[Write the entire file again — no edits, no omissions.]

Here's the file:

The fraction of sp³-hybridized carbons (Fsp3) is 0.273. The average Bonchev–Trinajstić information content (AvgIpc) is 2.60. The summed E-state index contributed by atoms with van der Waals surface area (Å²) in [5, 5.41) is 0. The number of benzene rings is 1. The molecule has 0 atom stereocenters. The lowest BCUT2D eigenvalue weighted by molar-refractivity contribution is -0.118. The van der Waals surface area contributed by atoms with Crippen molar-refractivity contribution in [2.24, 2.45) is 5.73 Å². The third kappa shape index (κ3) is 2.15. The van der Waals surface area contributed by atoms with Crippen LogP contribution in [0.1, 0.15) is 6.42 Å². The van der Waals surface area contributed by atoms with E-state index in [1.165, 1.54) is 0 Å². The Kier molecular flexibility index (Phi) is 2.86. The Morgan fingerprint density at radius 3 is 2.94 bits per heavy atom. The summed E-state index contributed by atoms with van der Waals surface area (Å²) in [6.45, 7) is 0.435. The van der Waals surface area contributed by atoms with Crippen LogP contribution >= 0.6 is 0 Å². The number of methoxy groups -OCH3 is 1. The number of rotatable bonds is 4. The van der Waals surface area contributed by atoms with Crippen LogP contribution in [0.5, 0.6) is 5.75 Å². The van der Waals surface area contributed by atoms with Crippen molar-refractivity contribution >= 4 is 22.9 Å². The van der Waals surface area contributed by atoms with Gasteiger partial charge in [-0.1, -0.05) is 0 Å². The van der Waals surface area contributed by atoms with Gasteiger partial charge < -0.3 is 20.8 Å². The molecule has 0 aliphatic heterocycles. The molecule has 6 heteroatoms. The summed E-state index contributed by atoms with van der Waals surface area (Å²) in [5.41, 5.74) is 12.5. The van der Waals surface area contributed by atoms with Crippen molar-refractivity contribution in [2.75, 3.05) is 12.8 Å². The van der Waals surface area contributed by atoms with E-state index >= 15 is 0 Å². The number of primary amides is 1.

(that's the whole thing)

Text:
The fraction of sp³-hybridized carbons (Fsp3) is 0.273. The average Bonchev–Trinajstić information content (AvgIpc) is 2.60. The summed E-state index contributed by atoms with van der Waals surface area (Å²) in [5, 5.41) is 0. The number of benzene rings is 1. The molecule has 0 atom stereocenters. The lowest BCUT2D eigenvalue weighted by molar-refractivity contribution is -0.118. The van der Waals surface area contributed by atoms with Crippen molar-refractivity contribution in [2.24, 2.45) is 5.73 Å². The third kappa shape index (κ3) is 2.15. The van der Waals surface area contributed by atoms with Crippen LogP contribution in [0.1, 0.15) is 6.42 Å². The van der Waals surface area contributed by atoms with E-state index in [1.165, 1.54) is 0 Å². The Kier molecular flexibility index (Phi) is 2.86. The Morgan fingerprint density at radius 3 is 2.94 bits per heavy atom. The summed E-state index contributed by atoms with van der Waals surface area (Å²) in [6.45, 7) is 0.435. The van der Waals surface area contributed by atoms with Crippen LogP contribution >= 0.6 is 0 Å². The number of methoxy groups -OCH3 is 1. The number of rotatable bonds is 4. The van der Waals surface area contributed by atoms with Crippen LogP contribution in [0.5, 0.6) is 5.75 Å². The van der Waals surface area contributed by atoms with Crippen molar-refractivity contribution >= 4 is 22.9 Å². The van der Waals surface area contributed by atoms with Gasteiger partial charge in [-0.1, -0.05) is 0 Å². The van der Waals surface area contributed by atoms with Gasteiger partial charge < -0.3 is 20.8 Å². The molecule has 0 aliphatic heterocycles. The molecule has 6 heteroatoms. The summed E-state index contributed by atoms with van der Waals surface area (Å²) in [5.41, 5.74) is 12.5. The van der Waals surface area contributed by atoms with Crippen molar-refractivity contribution in [2.75, 3.05) is 12.8 Å². The van der Waals surface area contributed by atoms with E-state index >= 15 is 0 Å². The number of primary amides is 1.